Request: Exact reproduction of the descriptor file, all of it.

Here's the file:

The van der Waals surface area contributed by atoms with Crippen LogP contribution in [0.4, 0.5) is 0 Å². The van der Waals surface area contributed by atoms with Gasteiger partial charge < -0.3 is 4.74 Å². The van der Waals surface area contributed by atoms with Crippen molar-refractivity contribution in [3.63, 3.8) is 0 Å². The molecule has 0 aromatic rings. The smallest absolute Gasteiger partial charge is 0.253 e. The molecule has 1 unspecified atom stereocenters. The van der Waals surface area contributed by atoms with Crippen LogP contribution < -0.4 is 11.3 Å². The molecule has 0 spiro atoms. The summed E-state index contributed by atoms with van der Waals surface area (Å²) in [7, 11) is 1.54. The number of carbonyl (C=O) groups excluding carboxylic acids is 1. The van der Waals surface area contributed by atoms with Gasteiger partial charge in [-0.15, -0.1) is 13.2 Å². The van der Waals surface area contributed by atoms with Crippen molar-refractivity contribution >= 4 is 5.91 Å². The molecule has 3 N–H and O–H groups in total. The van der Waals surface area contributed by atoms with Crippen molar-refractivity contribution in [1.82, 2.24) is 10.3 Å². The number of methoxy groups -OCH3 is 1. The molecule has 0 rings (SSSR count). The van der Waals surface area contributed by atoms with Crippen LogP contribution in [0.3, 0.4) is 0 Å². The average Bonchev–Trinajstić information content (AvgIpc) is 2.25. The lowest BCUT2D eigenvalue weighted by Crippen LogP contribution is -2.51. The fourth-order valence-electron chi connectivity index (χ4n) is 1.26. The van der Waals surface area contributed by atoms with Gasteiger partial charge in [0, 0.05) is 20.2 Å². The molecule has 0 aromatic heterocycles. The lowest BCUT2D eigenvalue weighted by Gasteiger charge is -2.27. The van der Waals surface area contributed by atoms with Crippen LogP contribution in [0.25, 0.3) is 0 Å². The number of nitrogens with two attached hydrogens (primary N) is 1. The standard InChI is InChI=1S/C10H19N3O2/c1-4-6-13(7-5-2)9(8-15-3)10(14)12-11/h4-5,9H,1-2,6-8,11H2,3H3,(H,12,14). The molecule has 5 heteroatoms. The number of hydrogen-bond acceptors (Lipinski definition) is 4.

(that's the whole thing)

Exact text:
The van der Waals surface area contributed by atoms with Crippen LogP contribution in [0.4, 0.5) is 0 Å². The van der Waals surface area contributed by atoms with Gasteiger partial charge < -0.3 is 4.74 Å². The van der Waals surface area contributed by atoms with Crippen molar-refractivity contribution in [3.63, 3.8) is 0 Å². The molecule has 0 aromatic rings. The smallest absolute Gasteiger partial charge is 0.253 e. The molecule has 1 unspecified atom stereocenters. The van der Waals surface area contributed by atoms with Crippen LogP contribution < -0.4 is 11.3 Å². The molecule has 0 spiro atoms. The summed E-state index contributed by atoms with van der Waals surface area (Å²) in [7, 11) is 1.54. The number of carbonyl (C=O) groups excluding carboxylic acids is 1. The van der Waals surface area contributed by atoms with Gasteiger partial charge in [-0.15, -0.1) is 13.2 Å². The van der Waals surface area contributed by atoms with Crippen molar-refractivity contribution >= 4 is 5.91 Å². The molecule has 3 N–H and O–H groups in total. The van der Waals surface area contributed by atoms with Crippen molar-refractivity contribution in [1.82, 2.24) is 10.3 Å². The number of methoxy groups -OCH3 is 1. The molecule has 0 rings (SSSR count). The van der Waals surface area contributed by atoms with Crippen LogP contribution in [0.3, 0.4) is 0 Å². The average Bonchev–Trinajstić information content (AvgIpc) is 2.25. The lowest BCUT2D eigenvalue weighted by Crippen LogP contribution is -2.51. The fourth-order valence-electron chi connectivity index (χ4n) is 1.26. The van der Waals surface area contributed by atoms with Gasteiger partial charge in [0, 0.05) is 20.2 Å². The molecule has 0 aromatic heterocycles. The lowest BCUT2D eigenvalue weighted by Gasteiger charge is -2.27. The van der Waals surface area contributed by atoms with Crippen LogP contribution in [0.25, 0.3) is 0 Å². The number of nitrogens with two attached hydrogens (primary N) is 1. The standard InChI is InChI=1S/C10H19N3O2/c1-4-6-13(7-5-2)9(8-15-3)10(14)12-11/h4-5,9H,1-2,6-8,11H2,3H3,(H,12,14). The molecule has 5 heteroatoms. The number of hydrogen-bond acceptors (Lipinski definition) is 4.